Bluetooth audio has improved multifold, but these improvements remain primarily linked (and limited) to mobile devices. While computers also support equally — and often even more — powerful hardware than mobile, Windows or Mac computers rarely utilize the full potential of most Bluetooth headphones or audio devices because high fidelity (Hi-Fi) audio standards are turned off by default. If you don’t change these settings, your audio experience can be lackluster, especially if you own a high-end pair of headphones or Bluetooth speakers that serve high-grade audio with a phone or tablet.
Thankfully, if you own a Mac, you can force it to transmit audio signals to your Bluetooth headset or speaker at the highest possible quality settings using official tools such as Terminal and Bluetooth Explorer. The methods may seem intimidating if you’re unfamiliar if you’re not used to digging into settings on your own, but you do not need any technical expertise to perform them.
Fixing the codec problem
Bluetooth audio quality depends on the codec that sends audio from the source to the speaker or the headphones — and, of course, the product must support high-quality codecs. A Bluetooth codec is a software algorithm that converts audio signals from digital to analog (i.e., converts computer-readable code to sounds that can be perceived by humans) or vice versa.
SBC (or Sub-Band Coding) is a Bluetooth codec with the lowest audio quality and is supported by almost every Bluetooth audio device. MacBooks and other Macs also support Bluetooth codes besides SBC, including AAC (Advance Audio Coding) and aptX, which offer higher-quality audio transmission.
Despite that, most headphones or speakers default to connecting via SBC when paired to a Mac, resulting in sub-par audio that does not represent the actual capability or justify the price of the audio equipment. Fortunately, you can unlock support for these refined Bluetooth codecs by tweaking simple audio settings to enjoy the best sound that your headphones or speakers can output.
How to enable AAC and aptX on Mac using Terminal
Apple’s macOS comes preloaded with a command line tool called Terminal and you can use it to tweak settings for Bluetooth codecs on your Mac. To get started, open Terminal from the Applications folder on your Mac, locate it in Launchpad, or simply use macOS’s Spotlight Search.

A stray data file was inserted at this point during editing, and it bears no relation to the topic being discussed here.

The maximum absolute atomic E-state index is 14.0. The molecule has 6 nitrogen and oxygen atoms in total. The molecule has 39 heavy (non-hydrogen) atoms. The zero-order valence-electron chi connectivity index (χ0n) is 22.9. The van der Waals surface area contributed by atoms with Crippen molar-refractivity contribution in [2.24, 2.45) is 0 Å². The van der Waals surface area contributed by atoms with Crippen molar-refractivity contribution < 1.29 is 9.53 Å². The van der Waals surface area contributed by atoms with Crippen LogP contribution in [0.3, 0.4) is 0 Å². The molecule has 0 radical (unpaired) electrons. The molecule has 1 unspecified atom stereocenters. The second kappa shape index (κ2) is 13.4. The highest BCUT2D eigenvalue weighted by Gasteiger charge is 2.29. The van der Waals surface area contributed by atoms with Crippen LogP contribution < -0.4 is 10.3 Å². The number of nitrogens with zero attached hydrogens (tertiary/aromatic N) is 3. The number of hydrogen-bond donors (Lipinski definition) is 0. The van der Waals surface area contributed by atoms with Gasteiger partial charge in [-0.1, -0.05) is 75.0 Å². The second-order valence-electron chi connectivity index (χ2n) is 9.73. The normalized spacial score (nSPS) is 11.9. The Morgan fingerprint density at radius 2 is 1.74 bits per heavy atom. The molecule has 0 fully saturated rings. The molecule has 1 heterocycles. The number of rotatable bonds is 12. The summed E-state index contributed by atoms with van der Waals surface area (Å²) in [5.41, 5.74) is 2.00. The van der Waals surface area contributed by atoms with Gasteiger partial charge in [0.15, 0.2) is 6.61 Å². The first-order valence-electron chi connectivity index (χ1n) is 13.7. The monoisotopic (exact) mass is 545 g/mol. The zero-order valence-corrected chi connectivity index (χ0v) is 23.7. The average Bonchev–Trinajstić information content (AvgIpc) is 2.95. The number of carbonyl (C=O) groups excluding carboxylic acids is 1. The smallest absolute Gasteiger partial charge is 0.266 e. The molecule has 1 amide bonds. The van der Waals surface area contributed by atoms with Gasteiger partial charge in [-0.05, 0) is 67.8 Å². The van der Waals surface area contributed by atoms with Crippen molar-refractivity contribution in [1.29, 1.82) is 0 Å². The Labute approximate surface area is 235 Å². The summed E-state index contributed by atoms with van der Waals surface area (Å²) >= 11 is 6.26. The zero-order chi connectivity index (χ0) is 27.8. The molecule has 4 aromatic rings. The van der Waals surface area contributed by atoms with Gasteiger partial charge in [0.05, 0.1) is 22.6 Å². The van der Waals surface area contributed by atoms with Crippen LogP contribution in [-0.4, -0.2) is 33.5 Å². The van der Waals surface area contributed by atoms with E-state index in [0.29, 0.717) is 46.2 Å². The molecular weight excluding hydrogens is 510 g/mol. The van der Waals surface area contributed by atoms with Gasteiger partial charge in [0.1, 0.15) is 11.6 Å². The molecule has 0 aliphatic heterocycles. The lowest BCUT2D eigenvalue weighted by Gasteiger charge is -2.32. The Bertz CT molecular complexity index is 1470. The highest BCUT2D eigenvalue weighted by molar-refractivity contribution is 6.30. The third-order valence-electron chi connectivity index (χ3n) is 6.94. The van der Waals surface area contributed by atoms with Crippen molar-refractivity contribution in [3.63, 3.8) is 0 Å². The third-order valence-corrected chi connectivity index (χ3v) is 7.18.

To enable AAC on your Mac using Terminal, copy and paste the following command onto the command line, and then press Enter/Return.
sudo defaults write bluetoothaudiod "Enable AAC codec" -bool true
You will be required to enter your Mac’s login password after you enter this command. But when you type the password, asterisks will not appear on the Terminal window as in a standard password field. Therefore, you will need to type your password very carefully and then press Return.
Similarly, you can enable aptX on your Mac by entering the following command onto Terminal and pressing Return:
sudo defaults write bluetoothaudiod "Enable AptX codec" -bool true
Next, restart your Mac to activate these settings. These commands will enable AAC and aptX on your Mac. With that said, a command line utility such as Terminal can be intimidating for some users. This is why an alternative method is to enable these Bluetooth codecs on your Mac simply by installing a program.
Download Apple’s Bluetooth Explorer utility instead
If you are uncomfortable using Terminal to change these settings on your Mac, you can also use a graphical tool called Bluetooth Explorer. To download the tool, visit Apple’s Downloads page for developers and sign in with your Apple ID. Next, type “Bluetooth explorer” in the search bar, and this will list numerous utility packages titled “Additional Tools for Xcode” followed by a version number.
Under the package labeled Additional Tools for Xcode 11.4, click on “View Details” and then click on the .dmg file below the package description to download it. Alternatively, you can use this direct link to download the tool, but it will only work if you have signed in to Apple’s Developers website with your Apple ID.
Once completed, open the downloaded .dmg file. This will open a drive with a few files and folders within it. Inside this drive, open the folder called “Hardware.” In this folder, you will find Bluetooth Explorer; copy and paste it into the Applications folder of your Mac. You can also drag the tool to the folder instead of copying and pasting it. Bluetooth Explorer utility is now successfully installed on your Mac.
How to enable AAC and aptX on Mac using Bluetooth Explorer
You may now close the Additional Tools window and every subsequent folder that opened after it. Then, head over to the Applications folder and open Bluetooth Explorer by double-clicking on its icon. Although an app window does not show up, the app will open, and its icon will appear in the Dock. You will notice the menu bar change when you click on the Bluetooth Explorer’s icon in the Dock.
On the menu bar, click on Tools and then on Audio Options or press Command + Shift + A on the keyboard. This will open a window titled Audio Options, where you will see a section called “Codecs.” Check the box next to the items “Force use of aptX” and “Enable AAC.” Leave “Disable AAC” and “Disable aptX” unticked. Then, click on Close, and then restart your Mac to enforce these settings.
Now, when you connect to a headset or speaker that supports aptX or AAC, your Mac will automatically transmit audio to these devices at the highest possible audio code.